Professor William Lazonick of the University of Massachusetts Lowell has a provocative recent paper, written for the Institute for New Economic Thinking, outlining his views on how some of the adverse trends in income inequality in the U.S. are due to changes in corporate decision-making incentives. The paper is entitled “Labor in the Twenty-First Century: The Top 0.1% and the Disappearing Middle-Class”, thus implicitly referring to Thomas Piketty’s recent celebrated book, “Capital in the Twenty-First Century”.
(Lazonick previously wrote an award-winning book for the Upjohn Institute on the same themes, “Sustainable Prosperity in the New Economy”. His new paper further develops his thinking and is shorter, but the previous book presents more in-depth research evidence.)
The brief summary of Lazonick’s argument is as follows. In recent years, U.S. corporations have become overly focused on boosting their short-term stock prices. This is in part due to the structure of the compensation of corporate executives, which is increasingly weighted towards stock options. Corporations boost their stock options by such measures as using their profits to buy back their own company’s stock. As a result, corporations under-invest in R&D, physical capital, and their own workers, and have incentives to excessively lay off workers. The consequence of this process is a redistribution of income to the top 0.1% of the income distribution, which is dominated by corporate executives, and a reduction of good jobs for the American middle-class. Furthermore, this process weakens the long-run competitiveness of the U.S. economy and long-run growth.
What implications does this paper have for how public policy might boost broadly-shared prosperity for all Americans? This particular Lazonick paper does not outline specific solutions, but the obvious implication is to consider policies that would seek to reform corporate governance, corporate pay, and the stock market to encourage long-run thinking. As Lazonick argues in another paper, written for the Brookings Institution, public policy might discourage excessive reliance on stock options in corporate executive pay, and discourage companies from trying to buy back their own stock. We might consider changes in corporate governance, for example encouraging more corporations to include workers on their boards, and to have goals other than maximizing short-term stock prices, as has for example been discussed in Thomas Geoghegan’s recent book. For example, we might give more favorable tax treatment to corporations that were reorganized under such broader corporate charters. As Bob Lerman has argued, we might consider measures that would encourage the stock market to place a greater value on a corporation’s human capital, by encouraging better measurement of the “human capital” of a corporation’s workers. As Larry Summers has argued, we might make it more difficult for activists to threaten a takeover or restructuring of companies that are in their view failing to maximize short-run shareholder value.
How does this issue relate to other policies that promote broadly-shared prosperity? For example, how does this issue relate to early childhood education programs that seek to promote broadly-shared prosperity by better development of skills for all children? I don’t think that any of these arguments mean that “labor supply” policies – policies that attempt to improve the labor market by boosting the quantity or quality of labor supply – are ineffective or unneeded. There is research that shows not only that more education helps individuals, but also showing that improving educational attainment will help overall wages, employment rates, and per capita income, for example research by Enrico Moretti on how more skills has spillover benefits for everyone in a metro area’s economy. Existing research on how businesses respond to increased skills can be used to estimate how more skills will help those getting skills and improve income equality, for example see this recent report by Hershbein, Kearney, and Summers.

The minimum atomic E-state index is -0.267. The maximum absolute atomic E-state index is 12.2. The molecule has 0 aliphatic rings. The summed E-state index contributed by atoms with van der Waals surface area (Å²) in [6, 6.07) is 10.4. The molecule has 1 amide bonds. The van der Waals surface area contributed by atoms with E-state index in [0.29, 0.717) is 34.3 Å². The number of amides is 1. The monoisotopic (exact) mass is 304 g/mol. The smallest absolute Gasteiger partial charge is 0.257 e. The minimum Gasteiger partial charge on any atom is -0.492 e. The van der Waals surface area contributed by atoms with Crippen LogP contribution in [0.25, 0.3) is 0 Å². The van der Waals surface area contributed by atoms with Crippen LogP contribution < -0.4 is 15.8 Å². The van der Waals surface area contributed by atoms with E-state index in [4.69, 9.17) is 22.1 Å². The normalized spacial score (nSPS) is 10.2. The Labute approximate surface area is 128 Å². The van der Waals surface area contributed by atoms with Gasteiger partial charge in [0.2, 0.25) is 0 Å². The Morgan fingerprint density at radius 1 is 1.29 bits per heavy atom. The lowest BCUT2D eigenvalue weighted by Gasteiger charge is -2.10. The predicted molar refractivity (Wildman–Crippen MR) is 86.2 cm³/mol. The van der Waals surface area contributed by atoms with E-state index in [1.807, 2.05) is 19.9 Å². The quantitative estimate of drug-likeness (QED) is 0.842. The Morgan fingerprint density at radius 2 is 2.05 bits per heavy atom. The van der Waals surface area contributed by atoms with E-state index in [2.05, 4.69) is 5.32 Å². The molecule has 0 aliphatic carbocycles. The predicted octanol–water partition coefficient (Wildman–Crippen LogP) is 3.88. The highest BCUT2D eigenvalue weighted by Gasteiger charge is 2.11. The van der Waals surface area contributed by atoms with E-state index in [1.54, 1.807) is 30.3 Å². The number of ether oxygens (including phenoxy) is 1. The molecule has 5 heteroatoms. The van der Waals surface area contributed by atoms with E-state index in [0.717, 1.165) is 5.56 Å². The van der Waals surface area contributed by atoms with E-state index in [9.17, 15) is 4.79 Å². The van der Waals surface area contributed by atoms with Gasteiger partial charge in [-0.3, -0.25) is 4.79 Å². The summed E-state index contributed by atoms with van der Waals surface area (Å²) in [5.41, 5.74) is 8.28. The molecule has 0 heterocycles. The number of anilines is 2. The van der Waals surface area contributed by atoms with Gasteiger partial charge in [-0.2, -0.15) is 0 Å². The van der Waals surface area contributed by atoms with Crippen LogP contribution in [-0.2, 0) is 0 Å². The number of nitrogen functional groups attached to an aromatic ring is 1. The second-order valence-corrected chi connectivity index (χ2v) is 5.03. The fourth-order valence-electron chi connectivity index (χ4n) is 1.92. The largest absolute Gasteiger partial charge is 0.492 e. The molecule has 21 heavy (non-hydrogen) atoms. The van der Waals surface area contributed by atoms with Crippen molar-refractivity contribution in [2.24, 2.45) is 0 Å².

In other words, even if corporations are more reluctant than they should be to make long-term investments in their workforce and their competitiveness, corporations will still show some response to an increased skill level of the workforce. Labor supply policies still will make a difference.
However, it is the case that labor supply policies will be more effective if we also work on the labor demand side, that is we also work directly to affect the behavior of businesses. For example, preschool programs would have even greater aggregate effects on the U.S. economy if U.S. corporations could be encouraged to be more willing to complement these preschool investments with their own investments in workers’ skills.
The converse is also the case: labor demand policies that affect business decision-making will be more effective in advancing broad prosperity if accompanied by well-designed labor supply policies such as preschool. Even if we restructure corporate incentives so that corporations are significantly more interested in investing in their workers, these investments are likely to go mainly to workers who start out with good hard skills and soft skills. Preschool and other educational reforms will help corporate governance reforms to be more successful in broadening opportunities.
Labor demand and labor supply policies go together. (I have argued this before, including at book length.) Both types of policies are needed to improve broadly-shared prosperity.